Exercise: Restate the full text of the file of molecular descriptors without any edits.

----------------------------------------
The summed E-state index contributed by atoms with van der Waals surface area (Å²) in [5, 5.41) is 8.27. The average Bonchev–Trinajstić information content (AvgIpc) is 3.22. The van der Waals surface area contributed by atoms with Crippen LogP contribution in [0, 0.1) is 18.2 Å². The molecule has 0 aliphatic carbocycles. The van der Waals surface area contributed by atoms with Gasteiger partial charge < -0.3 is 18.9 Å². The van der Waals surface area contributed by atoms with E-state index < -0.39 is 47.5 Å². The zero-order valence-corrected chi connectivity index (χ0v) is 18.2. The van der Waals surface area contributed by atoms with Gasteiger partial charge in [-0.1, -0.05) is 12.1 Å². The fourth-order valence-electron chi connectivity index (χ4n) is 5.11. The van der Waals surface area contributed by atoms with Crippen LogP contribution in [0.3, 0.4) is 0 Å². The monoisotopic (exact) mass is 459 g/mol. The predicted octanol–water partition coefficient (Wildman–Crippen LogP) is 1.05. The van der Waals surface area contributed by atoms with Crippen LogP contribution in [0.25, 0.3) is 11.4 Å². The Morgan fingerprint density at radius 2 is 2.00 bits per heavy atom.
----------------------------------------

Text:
The summed E-state index contributed by atoms with van der Waals surface area (Å²) in [5, 5.41) is 8.27. The average Bonchev–Trinajstić information content (AvgIpc) is 3.22. The van der Waals surface area contributed by atoms with Crippen LogP contribution in [0, 0.1) is 18.2 Å². The molecule has 0 aliphatic carbocycles. The van der Waals surface area contributed by atoms with Gasteiger partial charge < -0.3 is 18.9 Å². The van der Waals surface area contributed by atoms with E-state index < -0.39 is 47.5 Å². The zero-order valence-corrected chi connectivity index (χ0v) is 18.2. The van der Waals surface area contributed by atoms with Gasteiger partial charge in [-0.1, -0.05) is 12.1 Å². The fourth-order valence-electron chi connectivity index (χ4n) is 5.11. The van der Waals surface area contributed by atoms with Crippen LogP contribution in [0.3, 0.4) is 0 Å². The monoisotopic (exact) mass is 459 g/mol. The predicted octanol–water partition coefficient (Wildman–Crippen LogP) is 1.05. The van der Waals surface area contributed by atoms with Crippen LogP contribution in [0.25, 0.3) is 11.4 Å². The Morgan fingerprint density at radius 2 is 2.00 bits per heavy atom.